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Hall of Fame: Nikon F

A real classic snapper and a serious piece of tech-history

Now this is old-school. We’re going way back to 1959 for this “Hall of Fame”-er, long before most of us at Stuff were even a sprog. 

For the lucky bunch who were around at the time this should serve as a hearty dose of nostalgia, for the rest of us younglings though, it’s sure to be a fun look at one of the most iconic cameras of the 20th century.

From paparazzi pics to images from the front lines, the Nikon F did it all, and still can to this day – if you can get your hands on one, that is.

Nikon F: what’s the story?

Nikon F: what

If you wanted a pro 35mm camera in the ’50s, you bought a Leica rangefinder – no one made serious SLRs, and certainly not ones as well made as a Leica. Then there was the Nikon F. It was built like a tank, sold alongside a range of super-sharp Nikkor lenses and started an SLR revolution that still rolls on. One advantage of SLRs is their ability to accept huge telephoto lenses, which instantly made the F a favourite of sports and wildlife photographers.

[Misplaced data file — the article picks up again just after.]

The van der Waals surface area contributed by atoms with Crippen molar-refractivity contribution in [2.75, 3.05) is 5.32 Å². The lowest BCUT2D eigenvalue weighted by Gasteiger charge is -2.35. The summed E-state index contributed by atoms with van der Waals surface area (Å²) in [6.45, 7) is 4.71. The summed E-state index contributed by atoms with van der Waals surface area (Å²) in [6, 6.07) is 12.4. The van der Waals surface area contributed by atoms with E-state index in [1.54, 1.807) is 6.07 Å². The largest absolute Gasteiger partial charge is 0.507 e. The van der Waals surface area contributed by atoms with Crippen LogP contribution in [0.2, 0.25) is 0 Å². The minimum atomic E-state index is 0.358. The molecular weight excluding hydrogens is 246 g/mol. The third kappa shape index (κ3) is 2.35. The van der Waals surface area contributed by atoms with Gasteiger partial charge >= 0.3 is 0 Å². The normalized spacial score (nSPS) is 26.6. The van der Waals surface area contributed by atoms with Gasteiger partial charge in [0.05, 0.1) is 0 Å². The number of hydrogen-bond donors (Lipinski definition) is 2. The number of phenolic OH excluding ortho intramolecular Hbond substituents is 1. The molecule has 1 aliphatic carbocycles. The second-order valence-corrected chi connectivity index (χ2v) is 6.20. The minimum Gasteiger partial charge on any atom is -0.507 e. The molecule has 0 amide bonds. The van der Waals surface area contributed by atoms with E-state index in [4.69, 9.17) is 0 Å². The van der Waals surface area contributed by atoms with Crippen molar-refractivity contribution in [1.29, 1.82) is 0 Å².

Image credit: Jim O’Connell on Flickr

RelatedNikon Df review

Why should I want one?

Why should I want one?

Film photography is far from dead, and the best film scanners will still give you a bigger image file from a 35mm frame than most digital cameras can output. It’s also nice to be reminded how well things were made 40 years ago – more than one F has saved a snapper’s life, including the one that stopped a bullet for war photographer Don McCullin. You can also pretend you’re David Hemmings in Blow Up.

Image credit: leebamforth on Flickr

What should I watch out for?

Even an F that’s been used to hammer in tent pegs is still likely to work, but as with all classic cameras, you need to check that the shutter doesn’t stick at the slower speeds – getting a camera expert to clean and lubricate will be costly. Deteriorated light-proofing seals can usually be fixed easily using DIY kits. Early serial numbers are worth more, as is black paint rather than chrome, and plain prism finders are preferable to the Photomic light-meter heads.

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